No account is more critical to our understanding of Joan of Arc than the contemporary record of her trial in 1431. Convened at Rouen and directed by bishop Pierre Cauchon, the trial culminated in Joan's public execution for heresy. The trial record, which sometimes preserves Joan's very words, unveils her life, character, visions, and motives in fascinating detail. Here is one of our richest sources for the life of a medieval woman.
This new translation, the first in fifty years, is based on the full record of the trial proceedings in Latin. Recent scholarship dates this text to the year of the trial itself, thereby lending it a greater claim to authority than had traditionally been assumed. Contemporary documents copied into the trial furnish a guide to political developments in Joan's career—from her capture to the attempts to control public opinion following her execution.
Daniel Hobbins sets the trial in its legal and historical context. In exploring Joan's place in fifteenth-century society, he suggests that her claims to divine revelation conformed to a recognizable profile of holy women in her culture, yet Joan broke this mold by embracing a military lifestyle. By combining the roles of visionary and of military leader, Joan astonished contemporaries and still fascinates us today.
Obscured by the passing of centuries and distorted by the lens of modern cinema, the story of the historical Joan of Arc comes vividly to life once again.
[Hobbins’s] careful translation, the first in 50 years, may well become the definitive edition.
The Trial of Joan of Arc is a translation of those illuminating Latin trial records by Daniel Hobbins… It is in these records that Joan speaks and her words—though filtered through the pens of enemies determined to mark her a blasphemous liar and heretic—are capable of moving anyone reading them, hence the numerous authors and poets that have been bewitched, including the likes of Leonard Cohen, Hilaire Belloc and Mark Twain… Joan’s replies, no matter how edited, have ensured her place in history not as a heretic burned at the stake as her inquisitors wanted, but as national hero, a saint, a fable, a myth—everything this trial tried to suppress.
While no portraits of Joan of Arc survive from her lifetime, we are very fortunate to have access to the record of her trial in several languages, including this latest, first-rate edition in English. Daniel Hobbins…does an excellent job not only with his translation of the original texts themselves (in medieval French and Latin), but also with his introduction to the trial, Joan’s life and the importance of the trial record as medieval literature… It is an engrossing read, regardless of one’s academic background.
Given Joan’s celebrity, Daniel Hobbins’s translation and commentary on the records (both in Latin and French) of her trial are welcome. His review of the transcripts and their subsequent interpretation by scholars over the last two centuries is a model of economy and clarity… In his historical commentary and excellent translation of the trial records, Hobbins does justice not only to both visionary and soldier, but also to the extraordinary peasant girl who amazed and troubled her contemporaries, and has continued to bedevil historians ever since.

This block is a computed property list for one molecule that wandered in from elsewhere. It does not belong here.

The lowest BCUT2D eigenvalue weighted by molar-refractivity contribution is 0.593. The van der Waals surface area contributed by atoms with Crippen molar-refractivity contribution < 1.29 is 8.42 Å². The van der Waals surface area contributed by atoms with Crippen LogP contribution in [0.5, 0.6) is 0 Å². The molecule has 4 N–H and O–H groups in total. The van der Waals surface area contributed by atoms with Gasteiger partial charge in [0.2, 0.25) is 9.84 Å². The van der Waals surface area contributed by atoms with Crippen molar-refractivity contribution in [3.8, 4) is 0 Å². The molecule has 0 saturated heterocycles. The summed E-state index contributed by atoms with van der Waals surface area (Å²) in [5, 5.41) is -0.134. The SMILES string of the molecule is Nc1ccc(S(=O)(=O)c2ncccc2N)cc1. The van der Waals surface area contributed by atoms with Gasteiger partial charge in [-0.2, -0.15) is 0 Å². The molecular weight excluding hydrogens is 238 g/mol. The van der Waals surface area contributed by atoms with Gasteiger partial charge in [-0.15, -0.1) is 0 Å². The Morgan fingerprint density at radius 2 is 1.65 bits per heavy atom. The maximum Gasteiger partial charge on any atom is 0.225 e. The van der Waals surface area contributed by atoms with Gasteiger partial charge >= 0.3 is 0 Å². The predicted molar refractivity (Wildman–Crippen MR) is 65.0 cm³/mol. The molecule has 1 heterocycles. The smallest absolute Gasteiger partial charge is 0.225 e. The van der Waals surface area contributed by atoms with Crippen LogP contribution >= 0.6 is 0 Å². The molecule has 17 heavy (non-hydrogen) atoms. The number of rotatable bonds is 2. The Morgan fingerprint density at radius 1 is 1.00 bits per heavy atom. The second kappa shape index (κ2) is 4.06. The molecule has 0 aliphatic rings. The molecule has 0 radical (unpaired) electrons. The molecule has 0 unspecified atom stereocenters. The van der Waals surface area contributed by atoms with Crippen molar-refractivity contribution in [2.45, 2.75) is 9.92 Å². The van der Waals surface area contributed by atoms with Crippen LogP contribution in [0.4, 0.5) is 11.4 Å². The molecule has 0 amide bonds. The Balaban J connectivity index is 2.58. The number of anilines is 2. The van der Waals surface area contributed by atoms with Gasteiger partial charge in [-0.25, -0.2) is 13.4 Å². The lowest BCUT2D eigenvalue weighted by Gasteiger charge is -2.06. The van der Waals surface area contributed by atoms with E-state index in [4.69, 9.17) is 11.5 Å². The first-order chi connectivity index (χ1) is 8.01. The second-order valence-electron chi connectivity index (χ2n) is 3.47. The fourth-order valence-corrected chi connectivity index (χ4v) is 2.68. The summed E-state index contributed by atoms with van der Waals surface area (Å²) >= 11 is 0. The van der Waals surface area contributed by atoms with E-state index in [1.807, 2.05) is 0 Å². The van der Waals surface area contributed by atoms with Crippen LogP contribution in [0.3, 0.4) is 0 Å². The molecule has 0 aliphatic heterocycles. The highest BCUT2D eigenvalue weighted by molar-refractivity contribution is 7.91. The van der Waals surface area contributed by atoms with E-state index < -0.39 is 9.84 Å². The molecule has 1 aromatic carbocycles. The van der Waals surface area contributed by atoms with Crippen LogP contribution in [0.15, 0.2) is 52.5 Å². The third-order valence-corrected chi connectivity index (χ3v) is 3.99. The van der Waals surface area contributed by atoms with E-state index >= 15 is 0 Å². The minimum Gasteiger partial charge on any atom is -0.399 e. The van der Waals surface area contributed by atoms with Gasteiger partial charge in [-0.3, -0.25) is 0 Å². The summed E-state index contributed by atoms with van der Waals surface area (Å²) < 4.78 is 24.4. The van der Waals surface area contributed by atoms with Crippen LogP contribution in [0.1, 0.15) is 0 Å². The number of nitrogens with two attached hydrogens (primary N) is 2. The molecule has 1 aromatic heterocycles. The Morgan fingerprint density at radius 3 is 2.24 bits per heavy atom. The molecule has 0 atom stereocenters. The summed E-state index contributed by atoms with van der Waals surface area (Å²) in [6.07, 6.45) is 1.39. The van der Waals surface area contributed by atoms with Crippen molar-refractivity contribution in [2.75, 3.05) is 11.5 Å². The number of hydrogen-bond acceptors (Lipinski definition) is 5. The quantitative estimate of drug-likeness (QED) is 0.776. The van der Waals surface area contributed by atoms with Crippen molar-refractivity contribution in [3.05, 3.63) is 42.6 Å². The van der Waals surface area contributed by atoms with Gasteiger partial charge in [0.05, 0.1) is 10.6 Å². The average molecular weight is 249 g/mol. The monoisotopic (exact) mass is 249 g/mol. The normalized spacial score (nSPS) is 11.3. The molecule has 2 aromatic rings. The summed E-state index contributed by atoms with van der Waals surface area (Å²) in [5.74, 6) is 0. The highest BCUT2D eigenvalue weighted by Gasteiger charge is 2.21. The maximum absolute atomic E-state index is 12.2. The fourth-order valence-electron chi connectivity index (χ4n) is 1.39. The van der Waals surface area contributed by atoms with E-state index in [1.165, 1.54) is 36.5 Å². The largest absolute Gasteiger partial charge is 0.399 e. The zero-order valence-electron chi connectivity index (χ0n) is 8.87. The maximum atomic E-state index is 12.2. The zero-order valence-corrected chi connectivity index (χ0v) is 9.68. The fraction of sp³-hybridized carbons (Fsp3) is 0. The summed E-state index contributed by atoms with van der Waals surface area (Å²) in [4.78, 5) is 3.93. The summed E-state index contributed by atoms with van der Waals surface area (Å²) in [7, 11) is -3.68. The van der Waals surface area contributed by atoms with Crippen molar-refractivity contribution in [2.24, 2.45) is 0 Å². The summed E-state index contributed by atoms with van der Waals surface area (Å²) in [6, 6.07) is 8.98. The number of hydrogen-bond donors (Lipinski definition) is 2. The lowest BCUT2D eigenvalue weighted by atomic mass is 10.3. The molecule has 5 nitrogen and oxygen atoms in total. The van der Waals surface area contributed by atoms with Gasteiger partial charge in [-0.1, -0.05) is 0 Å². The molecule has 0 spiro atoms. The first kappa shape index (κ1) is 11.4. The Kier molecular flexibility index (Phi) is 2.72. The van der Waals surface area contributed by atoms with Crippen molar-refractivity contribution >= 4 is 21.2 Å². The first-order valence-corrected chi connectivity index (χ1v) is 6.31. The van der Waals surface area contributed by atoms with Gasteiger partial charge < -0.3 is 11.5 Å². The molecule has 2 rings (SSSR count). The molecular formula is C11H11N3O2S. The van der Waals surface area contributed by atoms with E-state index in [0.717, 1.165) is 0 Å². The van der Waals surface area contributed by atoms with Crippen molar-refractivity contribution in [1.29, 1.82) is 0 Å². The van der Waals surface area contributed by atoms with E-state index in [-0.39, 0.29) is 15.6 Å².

Daniel Hobbins’s English translation of the three Latin and French legal records of proceedings against Joan of Arc contains both a readable translation and a valuable commentary on the trials’ context and importance. The records correct many misconceptions about what actually happened during the trials… Those wishing to understand how fifteenth century politics, inquisitorial procedure and gender constraints condemned a nineteen year old girl for wearing male garb and acting as a soldier (among many other charges) would profit from reading Hobbins’s translation.
Joan of Arc, the French peasant girl who claimed God instructed her to lead the French army to victory at Orléans during the Hundred Years’ War, has intrigued people for centuries. Captured by the Burgundians in 1430, she was held in a secular prison and tried the following year. Hobbins has translated the entire Latin text of the trial as found in Pierre Champion’s Proces de Condamnation de Jeanne d’Arc (1920), providing introductions and—in the case of matters dealing with court procedure rather than the actual trial—summaries. His translation is the first in 50 years. The text documents Joan’s belief in the voices she heard, her resistance to authority, her ‘err’ in faith to the Mother Church, and her immodest men’s dress. After four months of trial, she submitted to a retraction and some rehabilitation but continued to wear men’s clothing and was eventually burned at the stake as a relapsed heretic. This trial transcript demonstrates her lack of intimidation by authority.
The record of Joan of Arc’s 1431 heresy trial is one of the most significant primary sources historians have for understanding this young woman’s life and beliefs. Now Hobbins, who teaches history at the University of Texas, has produced what is sure to be the definitive edition of the trial documents… Especially valuable is Hobbins’s 32-page introduction, which assesses the reliability of the text, explains medieval court procedure, and offers a description and evaluation of Joan herself… Sure to find wide use in classrooms, this text promises to transport any reader who wishes to go back in time with Joan of Arc.
- 272 pages
- 0-3/4 x 5-1/2 x 8-1/4 inches
- Harvard University Press
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